Further Adventures on the Journey to the West
- PUBLISHED: October 2020
- SUBJECT LISTING: Asian Studies / China, Literature / Fiction
- BIBLIOGRAPHIC INFORMATION: 278 Pages, 6 x 9 in, 16 b&w illus.
- ISBN: 9780295747729
- Publisher: University of Washington Press
As the audacious Monkey King battles his way through a landscape of inexplicable places and unfamiliar passions, Further Adventures on the Journey to the West offers a wry, revisionist critique of the late-Ming fascination with desire. Building on the great sixteenth-century novel Journey to the West, which recounts the escapades of a monk and three companions traveling to India in search of Buddhist scriptures to carry back to China, this sequel is a parable of self-delusion that explores the tension between desire and emptiness from a Buddhist perspective. The consummate literati novel, written by an accomplished artist for a well-educated readership, it is filled with allusions and parodies and features a dream-sequence narrative that is innovative and sophisticated even by modern standards.
This new, fully annotated translation by two acclaimed scholars and translators brings to life this remarkably inventive, playful early modern text. The volume includes the original commentaries and illustrations, a critical introduction and afterword, and notes that highlight the sources of the novel’s intertextual references, revealing the author’s erudition and versatility.
Authors & Contributors
Qiancheng Li is author of Fictions of Enlightenment and Transmutations of Desire and editor of the Chinese variorum, critical edition of Further Adventures on the Journey to the West. Robert E. Hegel is Liselotte Dieckmann Professor Emeritus of Comparative Literature and emeritus professor of Chinese at Washington University, and author of The Novel in Seventeenth-Century China.
A critical translation for the serious scholar.- Choice
[A] boon to both scholarship and teaching. The translators’ scholarly preface and postface, copious notes, and full bibliography mean that it brings this elusive novel closer to the point at which readers of today can understand it as seventeenth-century readers might have done.- Journal of Chinese Studies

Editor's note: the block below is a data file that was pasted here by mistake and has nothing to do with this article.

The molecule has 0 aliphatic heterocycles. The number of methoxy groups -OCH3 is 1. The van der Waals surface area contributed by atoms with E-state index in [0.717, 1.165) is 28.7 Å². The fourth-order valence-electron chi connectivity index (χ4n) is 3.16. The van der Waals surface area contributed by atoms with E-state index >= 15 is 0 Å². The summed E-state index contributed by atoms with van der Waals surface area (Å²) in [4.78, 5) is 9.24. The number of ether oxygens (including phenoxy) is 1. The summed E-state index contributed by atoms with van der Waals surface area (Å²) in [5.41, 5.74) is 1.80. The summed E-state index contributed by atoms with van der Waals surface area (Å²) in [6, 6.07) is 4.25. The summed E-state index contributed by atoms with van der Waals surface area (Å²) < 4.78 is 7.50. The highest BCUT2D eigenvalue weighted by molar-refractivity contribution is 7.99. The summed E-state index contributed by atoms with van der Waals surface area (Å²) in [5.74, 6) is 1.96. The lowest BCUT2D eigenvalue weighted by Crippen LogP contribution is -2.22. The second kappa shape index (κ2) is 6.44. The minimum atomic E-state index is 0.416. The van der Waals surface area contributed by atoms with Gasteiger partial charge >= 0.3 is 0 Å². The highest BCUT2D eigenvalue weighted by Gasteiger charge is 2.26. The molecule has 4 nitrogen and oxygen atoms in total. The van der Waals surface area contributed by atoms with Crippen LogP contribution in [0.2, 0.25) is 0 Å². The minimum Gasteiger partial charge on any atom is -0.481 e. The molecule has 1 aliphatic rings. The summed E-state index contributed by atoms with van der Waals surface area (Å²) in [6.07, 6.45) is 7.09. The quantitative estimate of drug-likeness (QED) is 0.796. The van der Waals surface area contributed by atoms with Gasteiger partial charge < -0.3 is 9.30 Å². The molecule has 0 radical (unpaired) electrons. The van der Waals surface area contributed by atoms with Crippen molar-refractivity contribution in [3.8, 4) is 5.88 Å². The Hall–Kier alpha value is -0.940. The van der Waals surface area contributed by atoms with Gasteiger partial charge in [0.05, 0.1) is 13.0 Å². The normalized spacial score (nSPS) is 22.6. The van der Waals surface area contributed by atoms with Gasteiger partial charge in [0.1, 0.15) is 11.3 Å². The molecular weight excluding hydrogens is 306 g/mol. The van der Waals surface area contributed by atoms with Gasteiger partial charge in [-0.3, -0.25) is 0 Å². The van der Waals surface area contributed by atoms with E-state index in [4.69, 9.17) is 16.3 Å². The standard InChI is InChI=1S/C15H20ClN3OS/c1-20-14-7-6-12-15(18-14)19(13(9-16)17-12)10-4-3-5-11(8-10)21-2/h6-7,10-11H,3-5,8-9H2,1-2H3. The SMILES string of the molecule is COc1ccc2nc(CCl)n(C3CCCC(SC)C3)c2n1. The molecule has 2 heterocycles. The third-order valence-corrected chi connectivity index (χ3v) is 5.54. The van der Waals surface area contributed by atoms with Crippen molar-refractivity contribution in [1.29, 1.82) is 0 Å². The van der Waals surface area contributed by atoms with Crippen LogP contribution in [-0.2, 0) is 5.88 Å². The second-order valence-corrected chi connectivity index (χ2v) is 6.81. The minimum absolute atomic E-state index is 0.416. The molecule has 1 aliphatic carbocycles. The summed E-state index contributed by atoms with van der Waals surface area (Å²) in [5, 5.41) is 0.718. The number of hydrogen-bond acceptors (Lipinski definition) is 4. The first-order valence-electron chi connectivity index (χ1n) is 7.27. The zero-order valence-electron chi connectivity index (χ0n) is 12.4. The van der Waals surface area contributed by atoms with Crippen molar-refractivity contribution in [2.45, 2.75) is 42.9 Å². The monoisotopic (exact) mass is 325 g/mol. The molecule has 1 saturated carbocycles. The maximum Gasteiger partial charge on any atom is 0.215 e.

Li and Hegel’s new translation of Xiyoubu makes a great contribution to the field of Chinese studies not only for its masterful English translation of this seventeenth-centuryliterary gemand its erudite introduction, but also for presenting theworkwith the various paratexts that accompanied its late Ming edition.- Bulletin of the School of Oriental and African Studies
A wonderful novel that was centuries ahead of its time both in China and the West, employing a form of stream-of-consciousness writing unprecedented in either hemisphere.- David Rolston, author of Traditional Chinese Fiction and Fiction Commentary: Reading and Writing Between the Lines
Li and Hegel’s translation is both rigorous and readable, and their annotations open access to the novel’s rich intellectual and imaginative worlds.- Chris Hamm, University of Washington
One of the strangest and most fascinating novels the Chinese tradition ever produced. The interweaving of humor and profundity in Further Adventures on the Journey to the West is both homage to its beloved parent novel and utterly unique.- Rania Huntington, author of Ink and Tears: Memory, Mourning, and Writing in the Yu Family
A jewel of late imperial literati fiction and mind-bending Chan Buddhist wit. This slim volume is the perfect introduction to the complexity and richness of late imperial Chinese book culture.- Maram Epstein, University of Oregon
A unique blend of brilliant acuity, unbridled fantasy, and serious reflection that is a continuous pleasure to read.- Wilt L. Idema, Harvard University